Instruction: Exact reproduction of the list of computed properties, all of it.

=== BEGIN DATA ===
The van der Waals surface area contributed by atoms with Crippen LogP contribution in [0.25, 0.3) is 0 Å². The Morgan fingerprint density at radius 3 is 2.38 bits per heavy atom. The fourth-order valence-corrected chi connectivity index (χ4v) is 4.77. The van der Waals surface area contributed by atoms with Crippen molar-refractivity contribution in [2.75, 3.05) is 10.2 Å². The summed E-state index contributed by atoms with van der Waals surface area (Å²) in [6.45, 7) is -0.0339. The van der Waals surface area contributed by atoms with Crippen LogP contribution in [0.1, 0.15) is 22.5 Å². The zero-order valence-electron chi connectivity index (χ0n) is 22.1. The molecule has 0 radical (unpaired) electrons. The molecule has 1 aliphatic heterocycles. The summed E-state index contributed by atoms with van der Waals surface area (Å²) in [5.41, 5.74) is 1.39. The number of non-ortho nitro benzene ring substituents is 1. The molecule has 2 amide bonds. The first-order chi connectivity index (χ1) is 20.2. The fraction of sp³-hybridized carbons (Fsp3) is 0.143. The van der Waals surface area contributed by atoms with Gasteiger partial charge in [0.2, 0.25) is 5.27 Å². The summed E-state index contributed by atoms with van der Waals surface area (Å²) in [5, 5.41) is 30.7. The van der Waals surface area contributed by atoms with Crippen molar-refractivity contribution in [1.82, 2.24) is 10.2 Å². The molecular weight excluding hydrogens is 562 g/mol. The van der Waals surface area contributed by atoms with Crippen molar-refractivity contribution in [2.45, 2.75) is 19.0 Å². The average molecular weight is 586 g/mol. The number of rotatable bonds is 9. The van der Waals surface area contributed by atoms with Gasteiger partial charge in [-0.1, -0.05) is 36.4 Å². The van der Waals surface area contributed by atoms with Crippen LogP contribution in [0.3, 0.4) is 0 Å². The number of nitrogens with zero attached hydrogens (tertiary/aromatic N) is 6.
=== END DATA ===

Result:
The van der Waals surface area contributed by atoms with Crippen LogP contribution in [0.25, 0.3) is 0 Å². The Morgan fingerprint density at radius 3 is 2.38 bits per heavy atom. The fourth-order valence-corrected chi connectivity index (χ4v) is 4.77. The van der Waals surface area contributed by atoms with Crippen molar-refractivity contribution in [2.75, 3.05) is 10.2 Å². The summed E-state index contributed by atoms with van der Waals surface area (Å²) in [6.45, 7) is -0.0339. The van der Waals surface area contributed by atoms with Crippen LogP contribution in [0.1, 0.15) is 22.5 Å². The zero-order valence-electron chi connectivity index (χ0n) is 22.1. The molecule has 0 radical (unpaired) electrons. The molecule has 1 aliphatic heterocycles. The summed E-state index contributed by atoms with van der Waals surface area (Å²) in [5.41, 5.74) is 1.39. The number of non-ortho nitro benzene ring substituents is 1. The molecule has 2 amide bonds. The first-order chi connectivity index (χ1) is 20.2. The fraction of sp³-hybridized carbons (Fsp3) is 0.143. The van der Waals surface area contributed by atoms with Gasteiger partial charge in [0.2, 0.25) is 5.27 Å². The summed E-state index contributed by atoms with van der Waals surface area (Å²) in [5, 5.41) is 30.7. The van der Waals surface area contributed by atoms with Crippen molar-refractivity contribution in [1.82, 2.24) is 10.2 Å². The molecular weight excluding hydrogens is 562 g/mol. The van der Waals surface area contributed by atoms with Crippen molar-refractivity contribution in [2.45, 2.75) is 19.0 Å². The average molecular weight is 586 g/mol. The number of rotatable bonds is 9. The van der Waals surface area contributed by atoms with Gasteiger partial charge in [-0.1, -0.05) is 36.4 Å². The van der Waals surface area contributed by atoms with Crippen LogP contribution in [0.3, 0.4) is 0 Å². The number of nitrogens with zero attached hydrogens (tertiary/aromatic N) is 6.